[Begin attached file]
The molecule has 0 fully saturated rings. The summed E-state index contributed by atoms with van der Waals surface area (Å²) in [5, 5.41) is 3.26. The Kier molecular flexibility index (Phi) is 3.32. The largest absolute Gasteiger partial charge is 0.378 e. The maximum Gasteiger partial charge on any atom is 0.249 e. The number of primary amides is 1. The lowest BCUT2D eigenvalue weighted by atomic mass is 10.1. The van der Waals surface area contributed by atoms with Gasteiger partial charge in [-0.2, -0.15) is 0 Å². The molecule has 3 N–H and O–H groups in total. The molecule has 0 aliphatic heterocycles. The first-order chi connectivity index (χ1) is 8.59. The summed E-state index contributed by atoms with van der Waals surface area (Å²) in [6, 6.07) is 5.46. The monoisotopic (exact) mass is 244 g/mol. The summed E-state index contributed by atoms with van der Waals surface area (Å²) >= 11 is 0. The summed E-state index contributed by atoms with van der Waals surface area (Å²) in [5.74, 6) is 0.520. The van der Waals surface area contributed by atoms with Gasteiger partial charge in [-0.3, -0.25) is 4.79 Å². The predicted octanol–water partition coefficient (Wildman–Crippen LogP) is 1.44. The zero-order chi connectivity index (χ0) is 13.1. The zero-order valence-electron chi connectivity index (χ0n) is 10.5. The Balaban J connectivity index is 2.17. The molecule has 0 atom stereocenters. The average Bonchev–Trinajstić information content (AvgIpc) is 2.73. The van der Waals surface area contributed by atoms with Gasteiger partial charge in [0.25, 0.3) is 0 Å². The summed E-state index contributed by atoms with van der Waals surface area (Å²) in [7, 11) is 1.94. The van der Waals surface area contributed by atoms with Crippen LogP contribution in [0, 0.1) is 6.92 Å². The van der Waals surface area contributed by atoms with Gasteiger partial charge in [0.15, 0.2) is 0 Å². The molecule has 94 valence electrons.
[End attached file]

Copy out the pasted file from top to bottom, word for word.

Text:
The molecule has 0 fully saturated rings. The summed E-state index contributed by atoms with van der Waals surface area (Å²) in [5, 5.41) is 3.26. The Kier molecular flexibility index (Phi) is 3.32. The largest absolute Gasteiger partial charge is 0.378 e. The maximum Gasteiger partial charge on any atom is 0.249 e. The number of primary amides is 1. The lowest BCUT2D eigenvalue weighted by atomic mass is 10.1. The van der Waals surface area contributed by atoms with Gasteiger partial charge in [-0.2, -0.15) is 0 Å². The molecule has 3 N–H and O–H groups in total. The molecule has 0 aliphatic heterocycles. The first-order chi connectivity index (χ1) is 8.59. The summed E-state index contributed by atoms with van der Waals surface area (Å²) in [6, 6.07) is 5.46. The monoisotopic (exact) mass is 244 g/mol. The summed E-state index contributed by atoms with van der Waals surface area (Å²) >= 11 is 0. The summed E-state index contributed by atoms with van der Waals surface area (Å²) in [5.74, 6) is 0.520. The van der Waals surface area contributed by atoms with Gasteiger partial charge in [-0.3, -0.25) is 4.79 Å². The predicted octanol–water partition coefficient (Wildman–Crippen LogP) is 1.44. The zero-order chi connectivity index (χ0) is 13.1. The zero-order valence-electron chi connectivity index (χ0n) is 10.5. The Balaban J connectivity index is 2.17. The molecule has 0 atom stereocenters. The average Bonchev–Trinajstić information content (AvgIpc) is 2.73. The van der Waals surface area contributed by atoms with Gasteiger partial charge in [0.25, 0.3) is 0 Å². The summed E-state index contributed by atoms with van der Waals surface area (Å²) in [7, 11) is 1.94. The van der Waals surface area contributed by atoms with Crippen LogP contribution in [0, 0.1) is 6.92 Å². The van der Waals surface area contributed by atoms with Gasteiger partial charge in [0.15, 0.2) is 0 Å². The molecule has 94 valence electrons.